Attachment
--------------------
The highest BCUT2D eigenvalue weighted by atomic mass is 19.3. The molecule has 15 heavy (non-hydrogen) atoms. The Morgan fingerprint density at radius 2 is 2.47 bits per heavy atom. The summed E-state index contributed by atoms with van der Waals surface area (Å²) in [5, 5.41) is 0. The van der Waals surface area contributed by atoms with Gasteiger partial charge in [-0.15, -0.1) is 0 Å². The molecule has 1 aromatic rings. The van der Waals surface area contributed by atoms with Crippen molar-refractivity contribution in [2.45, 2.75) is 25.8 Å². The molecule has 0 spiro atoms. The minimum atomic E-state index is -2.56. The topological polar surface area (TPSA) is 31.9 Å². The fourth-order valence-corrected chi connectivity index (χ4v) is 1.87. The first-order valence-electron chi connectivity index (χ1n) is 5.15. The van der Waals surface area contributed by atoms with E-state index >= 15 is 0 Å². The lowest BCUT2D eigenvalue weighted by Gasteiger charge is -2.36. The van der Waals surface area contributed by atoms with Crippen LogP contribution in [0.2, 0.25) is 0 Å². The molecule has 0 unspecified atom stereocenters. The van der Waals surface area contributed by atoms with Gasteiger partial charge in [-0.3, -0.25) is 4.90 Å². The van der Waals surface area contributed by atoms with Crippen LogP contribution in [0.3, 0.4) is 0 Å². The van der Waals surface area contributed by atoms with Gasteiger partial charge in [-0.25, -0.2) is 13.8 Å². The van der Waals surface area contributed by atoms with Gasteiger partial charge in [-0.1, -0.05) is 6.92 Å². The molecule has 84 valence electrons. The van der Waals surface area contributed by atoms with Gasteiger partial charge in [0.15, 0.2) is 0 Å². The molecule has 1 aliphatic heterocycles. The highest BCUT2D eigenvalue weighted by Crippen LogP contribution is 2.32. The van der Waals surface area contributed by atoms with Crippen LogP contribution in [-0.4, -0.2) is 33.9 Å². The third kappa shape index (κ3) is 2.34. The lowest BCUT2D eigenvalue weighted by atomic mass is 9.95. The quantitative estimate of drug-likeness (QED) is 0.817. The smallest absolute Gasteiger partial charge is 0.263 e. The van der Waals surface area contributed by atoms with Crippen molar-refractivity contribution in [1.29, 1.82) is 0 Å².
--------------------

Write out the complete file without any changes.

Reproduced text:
The highest BCUT2D eigenvalue weighted by atomic mass is 19.3. The molecule has 15 heavy (non-hydrogen) atoms. The Morgan fingerprint density at radius 2 is 2.47 bits per heavy atom. The summed E-state index contributed by atoms with van der Waals surface area (Å²) in [5, 5.41) is 0. The van der Waals surface area contributed by atoms with Gasteiger partial charge in [-0.15, -0.1) is 0 Å². The molecule has 1 aromatic rings. The van der Waals surface area contributed by atoms with Crippen molar-refractivity contribution in [2.45, 2.75) is 25.8 Å². The molecule has 0 spiro atoms. The minimum atomic E-state index is -2.56. The topological polar surface area (TPSA) is 31.9 Å². The fourth-order valence-corrected chi connectivity index (χ4v) is 1.87. The first-order valence-electron chi connectivity index (χ1n) is 5.15. The van der Waals surface area contributed by atoms with E-state index >= 15 is 0 Å². The lowest BCUT2D eigenvalue weighted by Gasteiger charge is -2.36. The van der Waals surface area contributed by atoms with Crippen LogP contribution in [0.2, 0.25) is 0 Å². The molecule has 0 unspecified atom stereocenters. The van der Waals surface area contributed by atoms with Gasteiger partial charge in [-0.3, -0.25) is 4.90 Å². The van der Waals surface area contributed by atoms with Crippen LogP contribution in [0.3, 0.4) is 0 Å². The van der Waals surface area contributed by atoms with Gasteiger partial charge in [-0.25, -0.2) is 13.8 Å². The van der Waals surface area contributed by atoms with Gasteiger partial charge in [-0.1, -0.05) is 6.92 Å². The molecule has 84 valence electrons. The van der Waals surface area contributed by atoms with Gasteiger partial charge in [0.15, 0.2) is 0 Å². The molecule has 1 aliphatic heterocycles. The highest BCUT2D eigenvalue weighted by Crippen LogP contribution is 2.32. The van der Waals surface area contributed by atoms with Crippen LogP contribution in [-0.4, -0.2) is 33.9 Å². The third kappa shape index (κ3) is 2.34. The lowest BCUT2D eigenvalue weighted by atomic mass is 9.95. The quantitative estimate of drug-likeness (QED) is 0.817. The smallest absolute Gasteiger partial charge is 0.263 e. The van der Waals surface area contributed by atoms with Crippen molar-refractivity contribution in [1.29, 1.82) is 0 Å².